3. You are learning under direct supervision of a skilled expert.
  4. You are training to take an available job with that same company.

Apprenticeships have been around for centuries but in the last century they lost favor as the four-year college experience was increasingly sought after and promoted by parents and school guidance counselors. This trend appears to be reversing however. Factors including an aging American workforce, the career preferences of younger American workers, and the emergence of new technologies requiring specialized skills have all contributed to an ever-increasing gap between available jobs and good candidates for those jobs. As a result, there is a renewed interest in apprenticeships as a strategy for incentivizing workers and filling labor shortages.

Panelist Robert Lerman, a Fellow at the Urban Institute and a founder of the American Institute for Innovative Apprenticeship, discussed the difficulty of the school-based-only approach for some young people.  Courses in a four-year degree program do not always feature relevant, skill-based learning, so why spend the time and money? To illustrate this point the program spoke with Cory McCray, a current Delegate in the Maryland House of Representatives and former electrician who completed an apprenticeship with the International Brotherhood of Electrical Workers. As an apprentice in the construction trade McCray did not assume the levels of debt accrued by his peers who went to four-year colleges because he had fewer classes and completed paid work as part of his training. He argues that the academic coursework he did have was motivating because it led to a quality performance on the job.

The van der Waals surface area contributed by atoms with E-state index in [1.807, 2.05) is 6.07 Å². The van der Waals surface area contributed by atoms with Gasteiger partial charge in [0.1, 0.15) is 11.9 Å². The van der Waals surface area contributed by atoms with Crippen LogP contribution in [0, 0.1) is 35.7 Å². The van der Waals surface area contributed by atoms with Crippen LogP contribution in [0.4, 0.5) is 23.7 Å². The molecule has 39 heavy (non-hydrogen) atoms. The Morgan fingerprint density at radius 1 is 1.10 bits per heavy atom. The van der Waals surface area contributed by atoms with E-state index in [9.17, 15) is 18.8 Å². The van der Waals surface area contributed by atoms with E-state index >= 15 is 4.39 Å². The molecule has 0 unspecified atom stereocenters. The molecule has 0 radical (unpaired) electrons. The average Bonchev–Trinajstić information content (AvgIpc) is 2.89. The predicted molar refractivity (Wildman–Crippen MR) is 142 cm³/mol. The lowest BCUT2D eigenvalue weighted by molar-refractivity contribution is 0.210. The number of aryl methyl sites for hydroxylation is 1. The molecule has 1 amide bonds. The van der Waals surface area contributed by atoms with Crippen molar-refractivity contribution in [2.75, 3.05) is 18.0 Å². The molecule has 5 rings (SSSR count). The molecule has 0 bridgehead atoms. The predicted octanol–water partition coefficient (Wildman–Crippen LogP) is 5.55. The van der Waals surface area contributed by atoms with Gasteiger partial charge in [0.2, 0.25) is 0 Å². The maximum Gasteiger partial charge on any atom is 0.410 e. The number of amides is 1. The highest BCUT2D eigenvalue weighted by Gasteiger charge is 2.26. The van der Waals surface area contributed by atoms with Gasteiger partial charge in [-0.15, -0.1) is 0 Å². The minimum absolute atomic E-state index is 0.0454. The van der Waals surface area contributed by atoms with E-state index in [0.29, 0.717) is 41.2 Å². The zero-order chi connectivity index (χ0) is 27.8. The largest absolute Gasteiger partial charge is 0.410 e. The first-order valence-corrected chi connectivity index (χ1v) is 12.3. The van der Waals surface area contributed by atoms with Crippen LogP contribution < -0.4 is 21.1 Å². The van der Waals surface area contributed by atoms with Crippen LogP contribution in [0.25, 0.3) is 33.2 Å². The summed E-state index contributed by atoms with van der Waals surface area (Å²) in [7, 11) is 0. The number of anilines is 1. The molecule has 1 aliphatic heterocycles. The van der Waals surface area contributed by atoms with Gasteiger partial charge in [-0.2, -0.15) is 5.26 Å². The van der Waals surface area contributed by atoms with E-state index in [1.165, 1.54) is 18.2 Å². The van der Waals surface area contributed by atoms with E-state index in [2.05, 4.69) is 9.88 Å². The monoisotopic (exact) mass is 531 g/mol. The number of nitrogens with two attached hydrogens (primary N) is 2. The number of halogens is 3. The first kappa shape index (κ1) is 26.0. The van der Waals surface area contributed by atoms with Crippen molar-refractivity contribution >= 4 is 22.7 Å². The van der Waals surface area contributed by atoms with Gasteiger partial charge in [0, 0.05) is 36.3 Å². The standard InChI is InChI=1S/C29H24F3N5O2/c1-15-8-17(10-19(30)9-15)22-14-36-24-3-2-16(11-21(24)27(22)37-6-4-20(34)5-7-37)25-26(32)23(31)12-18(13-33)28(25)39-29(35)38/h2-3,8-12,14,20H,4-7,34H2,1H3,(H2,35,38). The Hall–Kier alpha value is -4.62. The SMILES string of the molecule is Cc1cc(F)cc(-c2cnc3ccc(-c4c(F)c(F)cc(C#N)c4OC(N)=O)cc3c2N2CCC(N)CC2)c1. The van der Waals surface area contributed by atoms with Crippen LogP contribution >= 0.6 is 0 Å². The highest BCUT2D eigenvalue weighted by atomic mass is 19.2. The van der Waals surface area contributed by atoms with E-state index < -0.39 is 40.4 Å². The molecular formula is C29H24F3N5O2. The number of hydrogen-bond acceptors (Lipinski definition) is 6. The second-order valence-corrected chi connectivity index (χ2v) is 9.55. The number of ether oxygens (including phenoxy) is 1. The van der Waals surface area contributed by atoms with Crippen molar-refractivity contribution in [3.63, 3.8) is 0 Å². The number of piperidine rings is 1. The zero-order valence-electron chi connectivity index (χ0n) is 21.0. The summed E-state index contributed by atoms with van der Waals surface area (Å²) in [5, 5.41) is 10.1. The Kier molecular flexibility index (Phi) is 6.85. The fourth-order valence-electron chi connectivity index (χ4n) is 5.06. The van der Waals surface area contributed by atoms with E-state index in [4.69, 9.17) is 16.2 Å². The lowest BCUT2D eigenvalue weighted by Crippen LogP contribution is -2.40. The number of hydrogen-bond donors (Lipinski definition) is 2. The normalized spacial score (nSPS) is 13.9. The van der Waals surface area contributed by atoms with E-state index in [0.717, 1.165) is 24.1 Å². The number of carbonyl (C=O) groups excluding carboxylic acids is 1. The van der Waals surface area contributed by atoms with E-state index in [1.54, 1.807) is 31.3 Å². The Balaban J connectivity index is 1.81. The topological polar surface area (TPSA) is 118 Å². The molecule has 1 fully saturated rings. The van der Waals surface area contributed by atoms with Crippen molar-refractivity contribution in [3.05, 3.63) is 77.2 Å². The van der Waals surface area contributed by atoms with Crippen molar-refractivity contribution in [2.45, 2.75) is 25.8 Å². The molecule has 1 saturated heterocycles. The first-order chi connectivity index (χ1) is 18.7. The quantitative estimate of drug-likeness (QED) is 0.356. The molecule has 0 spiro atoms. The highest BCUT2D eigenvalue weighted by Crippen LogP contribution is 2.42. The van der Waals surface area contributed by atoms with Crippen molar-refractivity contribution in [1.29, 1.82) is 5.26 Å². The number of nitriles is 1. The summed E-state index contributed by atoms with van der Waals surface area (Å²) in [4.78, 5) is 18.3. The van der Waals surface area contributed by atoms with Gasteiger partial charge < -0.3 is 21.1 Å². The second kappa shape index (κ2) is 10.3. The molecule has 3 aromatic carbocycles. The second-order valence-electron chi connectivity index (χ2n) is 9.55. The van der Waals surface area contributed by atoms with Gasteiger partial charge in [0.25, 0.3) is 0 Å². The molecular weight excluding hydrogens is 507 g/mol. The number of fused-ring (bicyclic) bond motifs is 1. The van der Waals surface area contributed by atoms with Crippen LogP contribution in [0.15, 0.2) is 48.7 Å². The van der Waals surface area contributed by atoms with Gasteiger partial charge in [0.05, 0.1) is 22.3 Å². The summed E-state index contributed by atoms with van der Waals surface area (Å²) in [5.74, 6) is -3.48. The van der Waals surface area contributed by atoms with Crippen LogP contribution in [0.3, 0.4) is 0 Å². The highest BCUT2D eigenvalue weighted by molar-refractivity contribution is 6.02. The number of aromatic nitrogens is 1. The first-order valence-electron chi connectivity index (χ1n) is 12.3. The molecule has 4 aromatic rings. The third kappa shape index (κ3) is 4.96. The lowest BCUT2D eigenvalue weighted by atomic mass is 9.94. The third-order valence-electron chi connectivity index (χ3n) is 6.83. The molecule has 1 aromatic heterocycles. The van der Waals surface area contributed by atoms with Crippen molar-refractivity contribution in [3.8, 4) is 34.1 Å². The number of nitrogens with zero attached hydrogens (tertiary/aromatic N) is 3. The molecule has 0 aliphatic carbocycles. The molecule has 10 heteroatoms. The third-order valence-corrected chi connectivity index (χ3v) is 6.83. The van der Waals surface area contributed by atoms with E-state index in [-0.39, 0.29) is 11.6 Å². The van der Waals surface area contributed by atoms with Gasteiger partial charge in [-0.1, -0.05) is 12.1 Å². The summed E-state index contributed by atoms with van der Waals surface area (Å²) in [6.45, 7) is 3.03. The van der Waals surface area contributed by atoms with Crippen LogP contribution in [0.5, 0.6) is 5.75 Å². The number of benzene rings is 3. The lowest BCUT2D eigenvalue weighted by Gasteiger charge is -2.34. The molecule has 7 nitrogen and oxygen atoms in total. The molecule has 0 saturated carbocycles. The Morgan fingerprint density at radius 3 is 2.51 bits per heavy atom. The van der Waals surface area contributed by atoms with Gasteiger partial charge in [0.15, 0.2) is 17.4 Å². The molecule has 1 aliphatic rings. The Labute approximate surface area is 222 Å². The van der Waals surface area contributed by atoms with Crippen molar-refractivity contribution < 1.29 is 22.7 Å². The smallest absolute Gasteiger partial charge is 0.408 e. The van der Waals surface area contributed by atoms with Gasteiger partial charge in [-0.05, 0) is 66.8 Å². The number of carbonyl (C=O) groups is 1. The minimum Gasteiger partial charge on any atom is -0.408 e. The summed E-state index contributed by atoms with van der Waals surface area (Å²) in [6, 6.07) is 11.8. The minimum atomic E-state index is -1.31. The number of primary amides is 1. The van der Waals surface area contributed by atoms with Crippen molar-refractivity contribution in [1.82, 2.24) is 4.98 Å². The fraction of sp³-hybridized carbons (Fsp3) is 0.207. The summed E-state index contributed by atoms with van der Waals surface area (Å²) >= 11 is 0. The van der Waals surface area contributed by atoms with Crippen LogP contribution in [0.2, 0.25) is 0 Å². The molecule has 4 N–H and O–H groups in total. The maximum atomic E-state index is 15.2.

Other panelists spoke about the challenges of making an informed decision about a career path without some significant exposure in the workplace. For example, businesses in the tech industry find that hands-on workplace learning is essential to helping staff gain mastery in their field. Ken Hitchcock, Director of the Pickens County Career and Technology Center in Liberty, South Carolina stated that many apprenticeships provide additional support to those that believe they have poor math abilities or those that need English language support by providing remedial classes.

In what industries are apprenticeships located?

According to guest Nicholas Wyman, CEO of the Institute for Workplace Skills and Innovation, there are lots of opportunities in a variety of industries: manufacturing, IT (including cyber security), health, finance, aeronautics, mechanics, electronics, culinary arts, and construction.

Finding national and state registered apprenticeship programs in your area.

Check with your Workforce Development Board for the resources in your community. As an example, check out this great resource produced by the Oakland County Workforce Development agency in Michigan and provided by Jennifer Llewellyn, Manager of the agency.

You will find general and location-specific information on apprenticeships here at the Department of Labor Apprenticeship USA website.

So let’s get to work for our clients of all ages!

Additional Resources                                                      

See previous blog post on apprenticeships from Higher:

http://higheradvantage.org/workforce-resource-registered-apprenticeship/

National Apprenticeship Week is November 13-19

https://www.dol.gov/apprenticeship/NAW/

This post is written by Guest Blogger Alicia Wrenn, Assistant Director of Integration at Lutheran Immigration and Refugee Service. Does your agency utilize apprenticeships for clients? If, yes please let Higher know by writing us at information@higheradvantage.org.

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Workforce Resource: Career Resources for Youth

Jess Wyatt/Refugee Youth Project, Baltimore, MD

Jess Wyatt/Refugee Youth Project, Baltimore